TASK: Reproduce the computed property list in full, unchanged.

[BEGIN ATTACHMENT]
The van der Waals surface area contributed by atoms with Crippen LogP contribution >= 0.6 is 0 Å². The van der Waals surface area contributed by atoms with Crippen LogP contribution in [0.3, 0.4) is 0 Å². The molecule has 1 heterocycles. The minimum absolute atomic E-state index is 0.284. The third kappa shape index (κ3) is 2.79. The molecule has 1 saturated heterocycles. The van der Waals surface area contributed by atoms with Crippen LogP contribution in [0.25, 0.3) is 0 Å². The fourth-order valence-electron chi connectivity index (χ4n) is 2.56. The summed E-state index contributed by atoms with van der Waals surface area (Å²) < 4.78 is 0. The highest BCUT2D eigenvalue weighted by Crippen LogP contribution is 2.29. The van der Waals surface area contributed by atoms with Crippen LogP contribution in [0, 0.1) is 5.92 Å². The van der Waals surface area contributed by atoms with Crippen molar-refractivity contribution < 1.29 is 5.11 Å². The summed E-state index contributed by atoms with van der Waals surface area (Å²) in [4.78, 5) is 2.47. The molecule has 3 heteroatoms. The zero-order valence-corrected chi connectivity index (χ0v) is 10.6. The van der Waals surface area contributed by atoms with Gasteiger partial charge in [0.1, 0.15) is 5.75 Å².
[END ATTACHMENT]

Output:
The van der Waals surface area contributed by atoms with Crippen LogP contribution >= 0.6 is 0 Å². The van der Waals surface area contributed by atoms with Crippen LogP contribution in [0.3, 0.4) is 0 Å². The molecule has 1 heterocycles. The minimum absolute atomic E-state index is 0.284. The third kappa shape index (κ3) is 2.79. The molecule has 1 saturated heterocycles. The van der Waals surface area contributed by atoms with Crippen LogP contribution in [0.25, 0.3) is 0 Å². The fourth-order valence-electron chi connectivity index (χ4n) is 2.56. The summed E-state index contributed by atoms with van der Waals surface area (Å²) < 4.78 is 0. The highest BCUT2D eigenvalue weighted by Crippen LogP contribution is 2.29. The van der Waals surface area contributed by atoms with Crippen LogP contribution in [0, 0.1) is 5.92 Å². The van der Waals surface area contributed by atoms with Crippen molar-refractivity contribution < 1.29 is 5.11 Å². The summed E-state index contributed by atoms with van der Waals surface area (Å²) in [4.78, 5) is 2.47. The molecule has 3 heteroatoms. The zero-order valence-corrected chi connectivity index (χ0v) is 10.6. The van der Waals surface area contributed by atoms with Gasteiger partial charge in [0.1, 0.15) is 5.75 Å².